By Scott Tibbs, September 8, 2017
What happened at the now-infamous cheerleading practice at East High School in Denver was child abuse, but it was more than that. It was an example of rape culture. It was an example of an adult man deciding that a teenage girl's body was his to use and abuse as he pleases. He was to mold her to do what he wanted, no matter how much physical pain it caused. Her protests were irrelevant. Her body did not belong to her, in the mind of the coach. The bodies of those teen girls, the coach believed, belong to him.
With role models like these,it is no wonder so many men feel entitled to use a woman's body sexually, no matter what she wants or whether she consents. This is even more strongly reinforced when the authority figures are paid by the state. Teen boys and young men have been taught this behavior by their culture and by the perverts who are supposed to teach them right from wrong.
The image of a grown man abusing teenage girls is teaching the boys not to value their female classmates. The fact that this fool was hired after he was fired for similar behavior elsewhere shows how little the school cares about its female students, and reinforces rape culture.
An aside is important here. Sports is a tough issue. (With the jumps and flips they do, if modern cheerleading is not a sport, cheerleaders are certainly athletes.) Coaches need to push the athletes farther than the athletes think they can go, to make them better than they think they can be. This applies in every area of life, of course. It applies to academics and other disciplines.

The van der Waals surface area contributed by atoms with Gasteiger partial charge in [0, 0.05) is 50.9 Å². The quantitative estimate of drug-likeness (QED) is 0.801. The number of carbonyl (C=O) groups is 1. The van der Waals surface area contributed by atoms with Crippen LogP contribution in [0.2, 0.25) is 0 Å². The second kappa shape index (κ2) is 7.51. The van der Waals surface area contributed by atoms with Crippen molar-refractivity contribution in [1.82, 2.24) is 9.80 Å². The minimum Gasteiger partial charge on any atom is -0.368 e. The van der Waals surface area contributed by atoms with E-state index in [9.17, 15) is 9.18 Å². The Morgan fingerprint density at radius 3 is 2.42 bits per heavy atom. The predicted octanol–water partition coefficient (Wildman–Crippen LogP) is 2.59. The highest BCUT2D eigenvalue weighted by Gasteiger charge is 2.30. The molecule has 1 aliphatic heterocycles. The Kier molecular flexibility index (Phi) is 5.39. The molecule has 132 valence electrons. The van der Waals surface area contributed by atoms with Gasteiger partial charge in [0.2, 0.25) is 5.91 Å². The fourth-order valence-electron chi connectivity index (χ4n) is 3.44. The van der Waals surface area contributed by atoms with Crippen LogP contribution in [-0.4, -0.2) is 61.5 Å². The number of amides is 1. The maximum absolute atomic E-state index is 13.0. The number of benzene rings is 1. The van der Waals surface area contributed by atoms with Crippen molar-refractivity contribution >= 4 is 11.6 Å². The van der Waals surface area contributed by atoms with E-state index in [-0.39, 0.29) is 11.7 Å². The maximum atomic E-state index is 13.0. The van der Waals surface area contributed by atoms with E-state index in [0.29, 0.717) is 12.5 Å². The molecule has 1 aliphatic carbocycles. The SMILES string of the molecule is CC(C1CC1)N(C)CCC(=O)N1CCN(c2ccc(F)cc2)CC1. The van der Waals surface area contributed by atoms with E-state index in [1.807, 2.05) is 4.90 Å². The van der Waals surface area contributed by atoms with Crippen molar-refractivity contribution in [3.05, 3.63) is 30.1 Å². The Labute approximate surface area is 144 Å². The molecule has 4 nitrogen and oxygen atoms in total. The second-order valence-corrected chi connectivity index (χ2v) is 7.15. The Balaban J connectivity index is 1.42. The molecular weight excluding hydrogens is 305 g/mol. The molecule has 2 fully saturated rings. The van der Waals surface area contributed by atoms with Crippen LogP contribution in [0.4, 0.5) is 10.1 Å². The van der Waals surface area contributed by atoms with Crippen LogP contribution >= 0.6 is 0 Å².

When training athletes, a good coach will be physically demanding and it will involve physical pain and exhaustion. I was never much of an athlete, but I was in physical education for twelve years and I still remember how incredibly sore I was after I did a Super 21 for the first time.
There is a line, though, where it goes beyond pushing an athlete and becomes abuse. This was very clearly abuse and must be criminally prosecuted to the fullest extent of the law. Pushing an athlete to go past his physical limitations is one thing. Holding down a teenage girl in an unnatural position - especially to the point where she is screaming in pain and in danger of serious injury - is absolutely abuse.
This was not coaching. This was sadism.
While Biblical masculinity cherishes and protects and leads women, godless toxic masculinity places men as rulers and women as less than human. They are bodies to be used. The sexual revolution, which degraded sexual intimacy from a loving union to a bodily function on the level of defecation, is bearing fruit here. If we want to stop this from happening, what we need here is a revival of Biblical masculinity.